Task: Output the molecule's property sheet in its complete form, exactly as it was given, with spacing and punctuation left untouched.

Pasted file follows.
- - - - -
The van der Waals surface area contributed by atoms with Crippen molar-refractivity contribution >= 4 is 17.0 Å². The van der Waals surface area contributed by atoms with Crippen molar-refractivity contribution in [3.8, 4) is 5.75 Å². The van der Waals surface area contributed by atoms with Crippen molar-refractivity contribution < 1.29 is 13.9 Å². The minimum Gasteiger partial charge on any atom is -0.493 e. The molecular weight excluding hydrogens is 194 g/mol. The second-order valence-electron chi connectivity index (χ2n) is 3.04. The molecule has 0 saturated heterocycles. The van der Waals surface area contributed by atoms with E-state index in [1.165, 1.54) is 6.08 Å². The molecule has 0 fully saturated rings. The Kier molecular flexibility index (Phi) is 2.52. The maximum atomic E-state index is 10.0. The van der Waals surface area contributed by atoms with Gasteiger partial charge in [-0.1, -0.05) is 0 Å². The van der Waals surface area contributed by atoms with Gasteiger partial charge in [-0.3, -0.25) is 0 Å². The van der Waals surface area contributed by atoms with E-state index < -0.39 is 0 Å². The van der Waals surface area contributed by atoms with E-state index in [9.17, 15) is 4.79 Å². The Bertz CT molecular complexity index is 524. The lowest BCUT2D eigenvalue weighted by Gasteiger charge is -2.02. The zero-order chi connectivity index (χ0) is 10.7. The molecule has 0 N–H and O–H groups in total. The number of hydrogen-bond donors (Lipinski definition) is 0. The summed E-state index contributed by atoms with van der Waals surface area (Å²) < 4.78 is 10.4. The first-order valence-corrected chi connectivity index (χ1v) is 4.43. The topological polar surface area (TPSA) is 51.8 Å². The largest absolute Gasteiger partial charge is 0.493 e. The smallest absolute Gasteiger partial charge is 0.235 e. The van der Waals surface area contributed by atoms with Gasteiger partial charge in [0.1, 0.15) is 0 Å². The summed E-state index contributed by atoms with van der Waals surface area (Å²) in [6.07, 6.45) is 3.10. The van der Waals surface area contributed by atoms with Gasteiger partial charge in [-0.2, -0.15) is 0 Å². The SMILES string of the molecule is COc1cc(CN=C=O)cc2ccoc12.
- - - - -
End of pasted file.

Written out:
The van der Waals surface area contributed by atoms with Crippen molar-refractivity contribution >= 4 is 17.0 Å². The van der Waals surface area contributed by atoms with Crippen molar-refractivity contribution in [3.8, 4) is 5.75 Å². The van der Waals surface area contributed by atoms with Crippen molar-refractivity contribution < 1.29 is 13.9 Å². The minimum Gasteiger partial charge on any atom is -0.493 e. The molecular weight excluding hydrogens is 194 g/mol. The second-order valence-electron chi connectivity index (χ2n) is 3.04. The molecule has 0 saturated heterocycles. The van der Waals surface area contributed by atoms with E-state index in [1.165, 1.54) is 6.08 Å². The molecule has 0 fully saturated rings. The Kier molecular flexibility index (Phi) is 2.52. The maximum atomic E-state index is 10.0. The van der Waals surface area contributed by atoms with Gasteiger partial charge in [-0.1, -0.05) is 0 Å². The van der Waals surface area contributed by atoms with Gasteiger partial charge in [-0.3, -0.25) is 0 Å². The van der Waals surface area contributed by atoms with E-state index < -0.39 is 0 Å². The van der Waals surface area contributed by atoms with E-state index in [9.17, 15) is 4.79 Å². The Bertz CT molecular complexity index is 524. The lowest BCUT2D eigenvalue weighted by Gasteiger charge is -2.02. The zero-order chi connectivity index (χ0) is 10.7. The molecule has 0 N–H and O–H groups in total. The number of hydrogen-bond donors (Lipinski definition) is 0. The summed E-state index contributed by atoms with van der Waals surface area (Å²) < 4.78 is 10.4. The first-order valence-corrected chi connectivity index (χ1v) is 4.43. The topological polar surface area (TPSA) is 51.8 Å². The largest absolute Gasteiger partial charge is 0.493 e. The smallest absolute Gasteiger partial charge is 0.235 e. The van der Waals surface area contributed by atoms with Gasteiger partial charge in [0.1, 0.15) is 0 Å². The summed E-state index contributed by atoms with van der Waals surface area (Å²) in [6.07, 6.45) is 3.10. The van der Waals surface area contributed by atoms with Gasteiger partial charge in [-0.2, -0.15) is 0 Å². The SMILES string of the molecule is COc1cc(CN=C=O)cc2ccoc12.